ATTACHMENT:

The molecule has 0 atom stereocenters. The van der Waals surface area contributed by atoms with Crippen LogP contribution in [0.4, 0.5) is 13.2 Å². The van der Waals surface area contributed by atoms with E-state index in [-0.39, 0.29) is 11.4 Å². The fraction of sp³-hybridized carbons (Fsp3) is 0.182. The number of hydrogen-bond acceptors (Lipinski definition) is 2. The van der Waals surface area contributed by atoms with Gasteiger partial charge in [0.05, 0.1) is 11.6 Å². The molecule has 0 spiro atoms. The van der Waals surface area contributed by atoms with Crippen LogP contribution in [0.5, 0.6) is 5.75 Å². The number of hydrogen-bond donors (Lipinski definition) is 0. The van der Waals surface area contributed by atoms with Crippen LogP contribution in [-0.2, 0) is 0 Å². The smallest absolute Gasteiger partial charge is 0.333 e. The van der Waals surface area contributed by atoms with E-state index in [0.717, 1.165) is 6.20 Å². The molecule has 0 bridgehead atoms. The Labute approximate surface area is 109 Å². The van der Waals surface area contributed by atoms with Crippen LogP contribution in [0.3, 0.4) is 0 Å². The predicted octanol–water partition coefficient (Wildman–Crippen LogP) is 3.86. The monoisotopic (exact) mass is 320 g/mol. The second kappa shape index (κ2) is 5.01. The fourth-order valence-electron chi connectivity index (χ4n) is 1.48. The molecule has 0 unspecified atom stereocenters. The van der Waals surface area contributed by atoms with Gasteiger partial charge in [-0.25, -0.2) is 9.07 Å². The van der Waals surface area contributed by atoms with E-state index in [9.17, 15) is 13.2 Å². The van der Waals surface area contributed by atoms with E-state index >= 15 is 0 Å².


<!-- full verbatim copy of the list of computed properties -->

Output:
The molecule has 0 atom stereocenters. The van der Waals surface area contributed by atoms with Crippen LogP contribution in [0.4, 0.5) is 13.2 Å². The van der Waals surface area contributed by atoms with E-state index in [-0.39, 0.29) is 11.4 Å². The fraction of sp³-hybridized carbons (Fsp3) is 0.182. The number of hydrogen-bond acceptors (Lipinski definition) is 2. The van der Waals surface area contributed by atoms with Gasteiger partial charge in [0.05, 0.1) is 11.6 Å². The molecule has 0 spiro atoms. The van der Waals surface area contributed by atoms with Crippen LogP contribution in [0.5, 0.6) is 5.75 Å². The number of hydrogen-bond donors (Lipinski definition) is 0. The van der Waals surface area contributed by atoms with Crippen LogP contribution in [-0.2, 0) is 0 Å². The smallest absolute Gasteiger partial charge is 0.333 e. The van der Waals surface area contributed by atoms with E-state index in [0.717, 1.165) is 6.20 Å². The molecule has 0 bridgehead atoms. The Labute approximate surface area is 109 Å². The van der Waals surface area contributed by atoms with Crippen LogP contribution in [0.3, 0.4) is 0 Å². The predicted octanol–water partition coefficient (Wildman–Crippen LogP) is 3.86. The monoisotopic (exact) mass is 320 g/mol. The second kappa shape index (κ2) is 5.01. The fourth-order valence-electron chi connectivity index (χ4n) is 1.48. The molecule has 0 unspecified atom stereocenters. The van der Waals surface area contributed by atoms with Gasteiger partial charge in [-0.25, -0.2) is 9.07 Å². The van der Waals surface area contributed by atoms with E-state index in [9.17, 15) is 13.2 Å². The van der Waals surface area contributed by atoms with E-state index >= 15 is 0 Å².